Democracy has a core meaning but it needs to be defined from a vantage point, given that is is a contested concept subject to dynamic framing and reframing processes. According to Habermas’ deliberative democracy theory, deliberation is central to democratic decision making. Hence, language development is an essential part of democracy and democratic discourse: autocrats and dictators can be eloquent actors, but – in contrast to democrats – they are not able and willing to put up their issues for negotiation, i.e. they communicate at the cost of reflexivity of communicative processes. To put it simply: Language is the language of democracy, or democracy is the rule of language.
Against the backdrop of Germany’s Nazi past it was common sense among politicians and civil society to keep up a (sometimes more, sometimes less) stable cordon sanitaire against far right actors, as for example the NPD in the 1960s, the DVU and REP in the late 1980s/early 1990s, and again the NPD in East Germany in the 2000s, in order to defend democracy. But since the early 2010s, at least since the founding of the AfD in 2013, the rise of PEGIDA in 2014, and the ongoing ‘refugee crisis’ since 2015, fundamental discursive shifts to the right and a change of the political culture could be observed in Germany.
These anti-system actors (mainly parties, but also movements and scenes), defined in line with Capoccia and Zulianello, are challenging liberal democracy and its values by stressing “Us versus Them” as the structural core feature of their political agenda. Their goal is the polarization of political discourse and division of society. Applying Habermas’ theory of communicative action, these actors overemphasize the instrumental character of communication by the intentional neglection of the intrinsic rapprochement character of communication. Furthermore they also prioritize strategic over communicative goals: they do not want “the unforced force of the better argument” to unfold its power, but to achieve their predetermined goals without discursive negotiations. In short, these far right actors are challenging the structures, values and (communicative) procedures of liberal democracy.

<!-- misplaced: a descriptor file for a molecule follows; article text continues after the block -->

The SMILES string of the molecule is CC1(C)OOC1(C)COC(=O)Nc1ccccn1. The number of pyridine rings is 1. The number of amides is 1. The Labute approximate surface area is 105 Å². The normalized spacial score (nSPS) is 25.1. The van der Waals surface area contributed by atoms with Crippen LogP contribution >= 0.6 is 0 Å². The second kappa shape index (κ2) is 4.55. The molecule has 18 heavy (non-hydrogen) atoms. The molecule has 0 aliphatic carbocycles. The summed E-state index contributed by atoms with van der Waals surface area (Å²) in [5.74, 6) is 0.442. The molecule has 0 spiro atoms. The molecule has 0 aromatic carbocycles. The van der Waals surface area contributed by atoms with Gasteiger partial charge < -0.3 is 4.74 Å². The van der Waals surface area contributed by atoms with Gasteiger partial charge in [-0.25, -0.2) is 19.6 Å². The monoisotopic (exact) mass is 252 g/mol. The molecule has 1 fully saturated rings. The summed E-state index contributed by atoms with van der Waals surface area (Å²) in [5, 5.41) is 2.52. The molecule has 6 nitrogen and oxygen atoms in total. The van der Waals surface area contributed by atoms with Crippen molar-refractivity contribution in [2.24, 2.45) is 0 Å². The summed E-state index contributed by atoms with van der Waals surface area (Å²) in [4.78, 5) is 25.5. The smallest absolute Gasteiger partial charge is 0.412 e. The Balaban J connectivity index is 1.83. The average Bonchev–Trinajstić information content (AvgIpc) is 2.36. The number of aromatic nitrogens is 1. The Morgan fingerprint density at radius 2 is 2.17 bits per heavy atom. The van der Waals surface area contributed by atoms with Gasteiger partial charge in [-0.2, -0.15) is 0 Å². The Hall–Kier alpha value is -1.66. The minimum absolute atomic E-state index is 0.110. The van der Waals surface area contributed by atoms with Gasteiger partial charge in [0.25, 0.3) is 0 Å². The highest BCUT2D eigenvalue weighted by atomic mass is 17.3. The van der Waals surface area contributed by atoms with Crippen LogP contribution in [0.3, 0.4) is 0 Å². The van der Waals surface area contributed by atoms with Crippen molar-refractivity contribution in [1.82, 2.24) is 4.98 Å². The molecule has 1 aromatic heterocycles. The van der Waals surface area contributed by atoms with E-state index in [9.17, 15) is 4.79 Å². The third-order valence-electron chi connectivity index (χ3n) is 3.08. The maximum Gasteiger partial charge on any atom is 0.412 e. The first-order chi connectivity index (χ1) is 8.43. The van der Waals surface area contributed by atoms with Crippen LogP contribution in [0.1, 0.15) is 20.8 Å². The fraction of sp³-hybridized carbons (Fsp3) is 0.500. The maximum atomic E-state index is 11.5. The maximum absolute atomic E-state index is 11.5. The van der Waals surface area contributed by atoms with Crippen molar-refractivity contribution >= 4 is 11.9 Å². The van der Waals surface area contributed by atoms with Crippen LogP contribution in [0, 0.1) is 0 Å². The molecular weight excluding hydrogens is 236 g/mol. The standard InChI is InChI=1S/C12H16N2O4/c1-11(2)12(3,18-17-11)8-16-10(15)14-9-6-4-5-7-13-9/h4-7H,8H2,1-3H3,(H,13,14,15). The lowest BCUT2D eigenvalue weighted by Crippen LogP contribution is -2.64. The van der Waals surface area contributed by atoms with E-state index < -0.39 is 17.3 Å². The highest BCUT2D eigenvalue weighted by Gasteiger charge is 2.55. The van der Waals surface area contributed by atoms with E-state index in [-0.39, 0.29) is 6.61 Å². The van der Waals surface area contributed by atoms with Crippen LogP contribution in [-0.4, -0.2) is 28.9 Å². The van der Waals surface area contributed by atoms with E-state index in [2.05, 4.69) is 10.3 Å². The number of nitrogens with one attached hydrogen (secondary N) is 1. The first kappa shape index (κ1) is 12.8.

On the other side of the political spectrum, the reactions to public speeches, rallies, or the campaigning of the far right becomes harsher as well, which means that some of the actors do not stick to the above mentioned rules of democratic discourse. Thereby, they also contribute to the vicious circle of provocation. These circumstances do not make it easier to bring these people back together again for them to listen to each other and respect dissenting political views.
German society faces such a situation for the first time: the media, civil society, and politicians are often challenged by dealing confidently with these actors, i.e. to push (or even force) them back on the pathway to a democratic discourse (i.e. sticking to the rules of truth, adequacy, veracity and intelligibility). Three recent examples show how society fails to agree on a minimum set of rules for a democratic culture of conflict and debate that safeguards societal cohesion within politics. The failure to stick to rules on democratic discourse can be traced back to a lack of proper terminology and mutual understanding.